The plan measures emissions from producing oil and gas, as well as examining the conditions under which the emissions could occur if a project wasn't built
CALGARY—The federal government has fleshed out how it proposes to measure upstream greenhouse gas emissions resulting from new resource projects.
Ottawa announced in January that federal project reviews will take into account the broader climate impacts of projects like pipelines and liquefied natural gas facilities.
A notice in the Canada Gazette sets out the Environment Department’s proposed methodology for coming up with estimates and interested parties have 30 days to comment.
The approach is two-pronged. The first part of the analysis would measure emissions associated with producing the oil and gas that would fill pipelines or plants under review. The second part would discuss a variety of market scenarios, examining the conditions under which the emissions could occur anyway if the project weren’t built.
Erin Flanagan, director of federal policy at the Pembina Institute environmental think-tank, said the government is asking the right questions and she’s pleased to see emissions from gas venting and flaring taken into account.
“I think that they’re getting a lot of it right,” she said.
But Flanagan said she’d like more clarity about how projects reviewed under the new rules would fit into the context of Canada’s current goal of reducing its emissions by 30 per cent below 2005 levels by 2030.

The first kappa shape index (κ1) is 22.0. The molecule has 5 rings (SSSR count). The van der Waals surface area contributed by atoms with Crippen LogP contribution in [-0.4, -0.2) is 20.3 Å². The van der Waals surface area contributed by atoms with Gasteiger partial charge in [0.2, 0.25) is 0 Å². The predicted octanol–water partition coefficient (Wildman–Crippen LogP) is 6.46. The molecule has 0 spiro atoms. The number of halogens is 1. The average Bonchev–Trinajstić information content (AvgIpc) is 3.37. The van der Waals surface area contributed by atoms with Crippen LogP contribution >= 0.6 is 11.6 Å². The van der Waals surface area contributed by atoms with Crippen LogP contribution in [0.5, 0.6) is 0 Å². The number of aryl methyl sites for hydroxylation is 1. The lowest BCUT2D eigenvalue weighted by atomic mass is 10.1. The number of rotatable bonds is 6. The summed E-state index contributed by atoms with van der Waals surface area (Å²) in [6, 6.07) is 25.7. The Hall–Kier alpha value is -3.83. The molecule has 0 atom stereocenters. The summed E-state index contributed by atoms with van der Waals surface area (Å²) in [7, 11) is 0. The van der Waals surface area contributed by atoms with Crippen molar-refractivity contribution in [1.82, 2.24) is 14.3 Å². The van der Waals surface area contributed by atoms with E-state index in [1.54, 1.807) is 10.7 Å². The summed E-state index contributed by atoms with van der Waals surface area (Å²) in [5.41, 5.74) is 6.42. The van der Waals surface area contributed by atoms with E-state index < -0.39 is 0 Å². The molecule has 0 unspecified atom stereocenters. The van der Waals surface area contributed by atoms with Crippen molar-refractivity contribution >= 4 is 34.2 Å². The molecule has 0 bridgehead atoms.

“Can we have the infrastructure conversation divorced from a conversation about our targets?” asked Flanagan.
Kathryn Harrison, a professor of political science at the University of British Columbia, said there are many unanswered questions that make it impossible to tell whether any given project would get the thumbs-up under the new rules.
Firstly, there is a lot of variation amongst oil and gas operators when it comes to their emissions performance.
“It’s not clear how specific how those emissions factors will be to a particular operation and to a particular operator,” she said.
She also wonders which production forecasts the analysis would use. If a forecast doesn’t take into account what would need to happen in order to limit global warming to 2 Celsius above pre-industrial levels “then there’s a hypocrisy built into the test from the get-go.”
Harrison adds pipeline projects are built to operate for several decades, so it’s important for the analysis to look at a long time horizon.
“The problem is we’re approving projects now that will last for decades when we’ve only got an emissions target less than 15 years out.”